Ludwig von Mises Institute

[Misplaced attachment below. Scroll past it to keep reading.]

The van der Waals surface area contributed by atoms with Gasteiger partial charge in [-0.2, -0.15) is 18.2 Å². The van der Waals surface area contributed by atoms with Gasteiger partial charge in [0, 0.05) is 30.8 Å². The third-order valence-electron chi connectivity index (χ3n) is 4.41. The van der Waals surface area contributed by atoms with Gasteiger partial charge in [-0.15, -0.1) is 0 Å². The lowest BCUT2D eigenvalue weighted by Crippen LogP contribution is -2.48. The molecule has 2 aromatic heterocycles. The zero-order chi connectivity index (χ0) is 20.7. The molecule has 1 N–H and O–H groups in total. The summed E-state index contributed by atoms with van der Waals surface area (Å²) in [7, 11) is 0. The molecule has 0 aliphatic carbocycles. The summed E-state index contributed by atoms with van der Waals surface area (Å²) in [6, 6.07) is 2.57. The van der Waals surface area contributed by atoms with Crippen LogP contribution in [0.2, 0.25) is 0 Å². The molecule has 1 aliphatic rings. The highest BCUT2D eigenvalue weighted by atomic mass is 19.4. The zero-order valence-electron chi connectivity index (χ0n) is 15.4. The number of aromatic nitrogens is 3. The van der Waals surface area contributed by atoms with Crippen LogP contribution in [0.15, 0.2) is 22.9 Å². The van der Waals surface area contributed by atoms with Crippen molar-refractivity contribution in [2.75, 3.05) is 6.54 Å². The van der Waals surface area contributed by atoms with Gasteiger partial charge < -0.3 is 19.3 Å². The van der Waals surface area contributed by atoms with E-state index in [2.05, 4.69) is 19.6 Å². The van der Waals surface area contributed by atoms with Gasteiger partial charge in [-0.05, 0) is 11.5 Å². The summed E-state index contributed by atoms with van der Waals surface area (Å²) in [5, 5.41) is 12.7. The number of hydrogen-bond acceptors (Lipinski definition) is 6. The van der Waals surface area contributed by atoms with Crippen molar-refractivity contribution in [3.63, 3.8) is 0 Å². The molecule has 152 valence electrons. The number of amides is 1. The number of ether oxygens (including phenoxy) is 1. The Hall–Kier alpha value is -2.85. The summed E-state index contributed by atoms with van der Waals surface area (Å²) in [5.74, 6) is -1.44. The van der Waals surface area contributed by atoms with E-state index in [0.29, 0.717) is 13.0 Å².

Argentina will hold elections this year, and a number of provinces will be electing governors. Buenos Aires, the capital city, is holding elections for mayor, and Mauricio Macri, who is stepping down as mayor, is a favorite to become the next president. Toward the end of the year, a presidential election will be held and Cristina Kirchner, after two consecutive mandates, will have to step down because she cannot be re-elected.Like Chávez and Maduro in Venezuela, Argentina can be described as a country that fell victim to extreme populism during the Nestor and Cristina Kirchner administrations, which began in 2003. Twelve years later, this populist political project is about to end.The economic policy of populism is characterized by massive intervention, high consumption (and low investment), and government deficits. This is unsustainable and we can identify several stages as it moves toward its inevitable economic failure. The last decade of extreme populism in Argentina can be described as following just such a pattern.After observing the populist experience in several Latin American countries, Rudiger Dornbusch and Sebastián Edwards identified four universal stages inherent in populism in their article “Macroeconomic Populism” (1990). Even though populism can present a wide array of policies, certain characteristics seem to be present in most of the cases.Populism usually fosters social mobilization, political propaganda, and the use of symbols and marketing practices designed to appeal to voter’s sentiments. Populism is especially aimed at those with low income, even if the ruling party cannot explain the source of its leaders’ high income. Populist rulers find it easy to use scapegoats and conspiracy theories to explain why the country is going through a hard time, while at the same time present themselves as the saviors of the nation. It is not surprising that for some, populism is associated with the left and socialist movements, and by others with the right and fascist policies.The four stages of populism identified by Dornbusch and Edwards are:Stage IThe populist diagnosis of what is wrong with an economy is confirmed during the first years of the new government. Macroeconomic policy shows good results like growing GDP, a reduction in unemployment, increase in real wages, etc. Because of output gaps, imports paid with central bank reserves, and regulations (maximum prices coupled with subsidies to the firms), inflation is mostly under control.Stage IIBottleneck effects start to appear because the populist policies have emphasized consumption over investment, the use of reserves to pay for imports, and the consumption of capital stock. Changes in sensitive relative prices start to become necessary, and this often leads to a devaluation of the exchange rate, price changes in utilities (usually through regulation), and the imposition of capital controls. Government tries, but fails, to control government spending and budget deficits.The underground economy starts to increase as the fiscal deficit worsens because the cost of the promised subsidies need to keep up with a now-rising inflation. Fiscal reforms are necessary, but avoided by the populist government because they go against the government’s own rhetoric and core base of support.Stage IIIShortage problems become significant, inflation accelerates, and because the nominal exchange rate did not keep pace with inflation, there is an outflow of capital (reserves). High inflation pushes the economy to a de-monetization. The local currency is used only for domestic transactions, but people save in US dollars.The fall in economic activity negatively affects tax receipts increasing the deficit even more. The government needs to cut subsidies and increases the rate of the exchange rate, depreciation. Real income starts to fall and signs of political and social instability start to appear. At this point the failure of the populist project becomes apparent.Stage IVA new government is swept into office and is forced to engage in “orthodox” adjustments, possibly under the supervision of the IMF or an international organization that provides the funds required to go through policy reforms. Because capital has been consumed and destroyed, real wages fall to levels even lower than those that existed at the beginning of the populist government’s election. The “orthodox” government is then responsible for picking up the pieces and covering the costs of failed policies left from the previous populist regime. The populists are gone, but the ravages of their policies continue to manifest themselves. In Argentina the expression “economic bomb” is used to describe the economic imbalances that government leaves for the next one.Economic Populism is Alive and WellEven though Dornbusch and Edwards wrote their article in 1990, the similarities to the situation in countries like Venezuela, Bolivia, and Argentina is notable. In recent years, to keep populist ideas going in the minds of voters, Venezuela created the Ministry of Happiness, and Argentina created a new Secretary of National Thought.These four stages are actually cyclical. The populist movement uses the fourth stage to criticize the orthodox party, and argues that during the populists’ tenure, things were better. The public opinion discontent with stage IV allows the populist movement to win new elections, receive an economy in a crisis or recession and the cycle starts over again from stage I. It is not surprising that populist governments usually appear following the hard times caused by economic crisis. A more bold populist government could avoid stage IV by finding a way to remain in office, calling off elections, or creating fake election results (as was the case in Venezuela). At such a point, the populist government succeeds in turning the country into a fully authoritarian nation.